WildRose wrote: ↑
Tue Sep 18, 2018 9:14 pm
As the law is written I don't see how she can justify allowing the entire building to be posted even when court is in session.
I guess that's why we have judges to make a decision, because as I read the law, I thought the AG was being, let's say "very aggressive" in stating that only the courtrooms and court offices were off limits to carry.
The judge notes in her previous ruling that 46.03 that weapons are prohibited "on the premises of any government court or offices utilized by the court,". She points that if you substitute the legal definition of "premises" into that sentence, you get
- weapons are prohibited "[in] the building or a portion of a building of any government court or offices utilized by the court."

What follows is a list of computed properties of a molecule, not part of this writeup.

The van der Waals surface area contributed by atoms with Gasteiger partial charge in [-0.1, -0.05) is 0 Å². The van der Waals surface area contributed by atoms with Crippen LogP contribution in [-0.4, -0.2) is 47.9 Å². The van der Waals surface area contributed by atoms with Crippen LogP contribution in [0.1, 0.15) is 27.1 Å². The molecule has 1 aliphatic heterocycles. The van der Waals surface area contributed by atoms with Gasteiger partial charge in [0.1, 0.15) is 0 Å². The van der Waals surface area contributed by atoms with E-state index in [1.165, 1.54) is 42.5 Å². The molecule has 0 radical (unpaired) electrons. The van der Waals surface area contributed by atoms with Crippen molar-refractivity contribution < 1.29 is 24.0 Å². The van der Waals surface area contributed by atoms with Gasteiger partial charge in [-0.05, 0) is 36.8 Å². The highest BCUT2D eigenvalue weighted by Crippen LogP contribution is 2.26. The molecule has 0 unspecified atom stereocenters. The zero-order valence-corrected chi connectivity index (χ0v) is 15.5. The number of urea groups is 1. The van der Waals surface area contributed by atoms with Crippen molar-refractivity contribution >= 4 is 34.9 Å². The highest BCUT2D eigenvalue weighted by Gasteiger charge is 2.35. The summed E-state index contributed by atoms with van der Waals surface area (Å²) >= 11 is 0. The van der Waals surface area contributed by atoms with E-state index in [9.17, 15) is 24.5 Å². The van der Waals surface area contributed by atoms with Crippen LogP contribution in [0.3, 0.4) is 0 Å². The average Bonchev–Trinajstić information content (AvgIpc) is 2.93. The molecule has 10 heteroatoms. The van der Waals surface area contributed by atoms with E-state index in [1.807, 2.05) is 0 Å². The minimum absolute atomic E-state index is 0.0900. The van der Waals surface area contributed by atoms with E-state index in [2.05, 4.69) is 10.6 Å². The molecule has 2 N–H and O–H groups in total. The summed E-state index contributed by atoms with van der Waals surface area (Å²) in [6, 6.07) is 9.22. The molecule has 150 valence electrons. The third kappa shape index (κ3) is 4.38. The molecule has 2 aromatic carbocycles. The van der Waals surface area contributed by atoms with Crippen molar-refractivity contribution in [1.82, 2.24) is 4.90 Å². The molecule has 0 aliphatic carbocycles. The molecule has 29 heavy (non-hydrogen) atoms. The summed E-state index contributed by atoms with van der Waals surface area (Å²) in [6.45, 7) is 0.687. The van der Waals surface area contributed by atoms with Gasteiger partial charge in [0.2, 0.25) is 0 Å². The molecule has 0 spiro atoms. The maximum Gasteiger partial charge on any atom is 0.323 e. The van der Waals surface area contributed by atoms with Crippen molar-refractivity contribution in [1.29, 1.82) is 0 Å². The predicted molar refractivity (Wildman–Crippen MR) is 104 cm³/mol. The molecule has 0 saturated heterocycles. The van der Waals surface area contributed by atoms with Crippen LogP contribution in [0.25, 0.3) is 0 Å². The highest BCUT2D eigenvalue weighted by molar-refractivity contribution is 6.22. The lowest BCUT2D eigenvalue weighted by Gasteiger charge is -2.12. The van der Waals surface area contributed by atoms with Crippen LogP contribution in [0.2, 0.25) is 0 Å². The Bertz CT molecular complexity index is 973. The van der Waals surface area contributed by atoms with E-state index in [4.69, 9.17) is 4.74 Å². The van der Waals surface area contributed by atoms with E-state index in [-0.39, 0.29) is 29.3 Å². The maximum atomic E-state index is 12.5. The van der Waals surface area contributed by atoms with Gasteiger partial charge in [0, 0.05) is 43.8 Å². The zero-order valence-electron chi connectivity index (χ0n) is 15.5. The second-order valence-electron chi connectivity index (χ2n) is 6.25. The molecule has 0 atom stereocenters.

That can be logically read as
- weapons are prohibited in the building of any government court,
- weapons are prohibited in any portion of a building of any government court.
To the extent that the "or" in the definition of premises provides a choice, the choice is up to the court/government.
The fines-for-signs law places explicitly restricts the power of the government to forbid licensed carry, except for the statutory exceptions in 46.03 and 46.035. But once those exceptions come in to play, the restriction is now on the carry of weapons, and fines-for-signs does not apply.
However (and I'm not sure how she really came up with this, maybe it was in the AG's arguments) that 46.035 restriction on parts of the building not used by the court applies ONLY when court is in session. That's a significant limit on the power of the courts and government to ban weapons in an entire building.